In terms of children’s learning and making sense of the world around them, I consider the rhizome the best fit model of trying to understand the place(s) of children’s meaning-making and the role of the educator in their quest to try to understand this meaning-making. Often we try to over simplify, or to reach a single and shared interpretation of what we think is going on for the child. If we say, that we consider children’s thinking to be more complex than their vocabulary then we must also challenge ourselves to see that thinking itself is something far more complex too.
Working with young children now, I am interested and once again in a researchful and playful mode of trying to understand the landscape of the digital world in the hands and minds of children. There are many more tools in which to express oneself and to communicate with here. The digital paintbrush offers children a different way of applying paint, where paintbrushes can be loaded with self-replicating images. Scale and size can be explored, the macro and micro world, the surface of a tiny seed projected at an immense magnification where children can quite literally enter into an image blurring the physical and digital worlds. Tablets are a window upon which to see and research the world – information is out there waiting to be discovered and a critical eye is required to navigate the truths and untruths out there. Social media and digital photography offer ways to explore and manipulate identity(ies) and (re)construct knowledge whilst collaboration is increasing in potential as gamers share platforms to defeat enemies and over come problems (World of Warcraft, Destiny) and create new worlds of possibility (Minecraft, Simms, Little Big Planet). The visual languages are expandable and sharable across time zones and continents, and images, sounds and patterns are beamed beyond our world and out into space. Where once the cave walls were our canvas of communication, now the global interface to the solar system and beyond are possible.
So where does this leave us in the classroom? From my observations and with conversations with educators across the world there is often a wide gap in terms of skills of using IT (and thus being able to see their potential) and in pedagogical understanding of such concepts as creativity, innovation, enterprise, critical thinking, imagination etc). If one still struggles to see the creative, thinking child then give that child an iPad and it will be foggier still. We jump too easily to devaluing them as mere entertainment centres, or that they are harmful to children’s communication and social skills. I challenge us all, myself included to begin to look again, at these new and emerging languages and tools, which means immersing ourselves into this digital world. We must ask ourselves what does the digital landscape mean, how does it feel in and of itself, and/or to be part of it, what can be done with it, how can we create with it, for it? Is it beautiful, ugly, worthy, worthless, how is that good or bad, how does it change us?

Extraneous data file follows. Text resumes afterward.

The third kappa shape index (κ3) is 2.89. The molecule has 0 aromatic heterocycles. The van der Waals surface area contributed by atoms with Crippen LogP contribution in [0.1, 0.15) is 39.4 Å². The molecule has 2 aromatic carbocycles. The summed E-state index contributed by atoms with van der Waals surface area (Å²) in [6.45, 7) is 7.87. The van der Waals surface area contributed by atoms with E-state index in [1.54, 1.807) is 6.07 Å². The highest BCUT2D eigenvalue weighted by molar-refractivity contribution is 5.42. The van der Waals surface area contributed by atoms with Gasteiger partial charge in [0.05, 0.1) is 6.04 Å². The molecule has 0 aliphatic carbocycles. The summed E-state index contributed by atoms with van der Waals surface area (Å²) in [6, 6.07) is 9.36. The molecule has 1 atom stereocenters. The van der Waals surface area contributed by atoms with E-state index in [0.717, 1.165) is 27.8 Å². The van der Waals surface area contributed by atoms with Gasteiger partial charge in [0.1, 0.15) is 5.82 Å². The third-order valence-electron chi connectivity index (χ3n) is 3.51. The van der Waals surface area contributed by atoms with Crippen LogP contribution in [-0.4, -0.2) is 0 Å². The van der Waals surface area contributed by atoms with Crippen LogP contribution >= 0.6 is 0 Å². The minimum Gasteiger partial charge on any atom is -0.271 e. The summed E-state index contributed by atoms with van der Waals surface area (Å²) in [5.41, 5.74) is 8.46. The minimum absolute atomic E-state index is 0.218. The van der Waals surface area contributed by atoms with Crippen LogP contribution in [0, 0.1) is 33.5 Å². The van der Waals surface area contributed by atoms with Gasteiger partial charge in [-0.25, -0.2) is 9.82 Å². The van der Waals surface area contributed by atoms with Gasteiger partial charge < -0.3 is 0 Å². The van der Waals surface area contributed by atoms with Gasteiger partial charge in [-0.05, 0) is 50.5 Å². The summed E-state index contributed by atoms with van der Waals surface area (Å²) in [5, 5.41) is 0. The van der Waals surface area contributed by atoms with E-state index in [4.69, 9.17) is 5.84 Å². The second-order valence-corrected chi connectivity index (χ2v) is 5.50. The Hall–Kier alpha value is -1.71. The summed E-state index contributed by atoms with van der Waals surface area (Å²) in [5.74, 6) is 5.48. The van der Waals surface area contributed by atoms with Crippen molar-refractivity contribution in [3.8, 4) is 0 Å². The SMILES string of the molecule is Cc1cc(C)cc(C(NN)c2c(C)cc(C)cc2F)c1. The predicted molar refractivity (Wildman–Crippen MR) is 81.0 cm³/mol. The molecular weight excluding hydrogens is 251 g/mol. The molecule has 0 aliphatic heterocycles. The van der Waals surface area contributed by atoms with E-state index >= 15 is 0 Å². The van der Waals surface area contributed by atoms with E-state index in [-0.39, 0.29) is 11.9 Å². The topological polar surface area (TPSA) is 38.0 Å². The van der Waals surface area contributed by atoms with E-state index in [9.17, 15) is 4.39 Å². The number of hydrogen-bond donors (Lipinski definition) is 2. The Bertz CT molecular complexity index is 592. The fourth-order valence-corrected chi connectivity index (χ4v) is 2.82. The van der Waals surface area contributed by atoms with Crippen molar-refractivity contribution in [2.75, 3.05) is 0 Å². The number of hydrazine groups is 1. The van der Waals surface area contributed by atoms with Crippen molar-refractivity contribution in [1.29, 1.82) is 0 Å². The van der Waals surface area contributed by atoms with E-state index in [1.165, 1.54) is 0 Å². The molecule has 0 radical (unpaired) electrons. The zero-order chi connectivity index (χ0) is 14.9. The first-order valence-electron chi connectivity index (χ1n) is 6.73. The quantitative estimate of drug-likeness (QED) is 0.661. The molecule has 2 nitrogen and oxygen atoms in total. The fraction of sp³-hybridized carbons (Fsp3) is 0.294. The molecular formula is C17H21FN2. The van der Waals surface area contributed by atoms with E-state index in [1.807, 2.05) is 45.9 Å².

I spend a lot of my time, training teachers and I often find myself saying ‘if you want to understand how children connect their ideas then spend your Saturday mornings watching what they watch, become immersed in the world of cartoons, animated adventures, desirable action figures and toys as then it might begin to make sense.’ I actually see this as genuine research, and essential too. At one particular school in Wolverhampton, UK, we held a pedagogy meeting to watch Ben 10 as it appeared to hold a strong identity with the children in the nursery school. How else could we begin to understand the concepts at the heart of their play, if we didn’t give value to what they found interest in?
And so the same is with the digital world. I have recently purchased Minecraft after watching a group of children engrossed in Minecraft in creative mode in a school in Singapore. I could just begin to grasp through my observation that something important was going on, but not understanding the game play itself was problematic to me being able to understand the children’s problems they were trying to solve and thus I was unable to know how to intervene in effective and beneficial ways.
In all of this I ask, what is the beauty in the digital that is harmonious with other aesthetic approaches and also those that offer something that is becoming something new. We need to begin to become familiar with these ideas if we are to understand how the digital landscape can be of benefit in the ECE context. The Digital world offers a new consideration of aesthetics, some of which I outline below.
This is a relational concept, where individual and individualistic methods are relegated to the back of the cupboard. Relations are everything; it is what makes things happen. Relations between people, groups, materials, devices. It is a world of connection and mobility with those connections. It is no longer the world of the individual desktop computer plugged into its own dialup network, where one user inputs to their own system held on that computer. This is the world of DropBox and Google Docs with its abilities to construct and work upon things together, to share, and to collaborate. Connection is now more important than division; we can do more together than competing as individuals against each other. We connect through shared ideas, through people and via machines that move, are mobile, and are portable.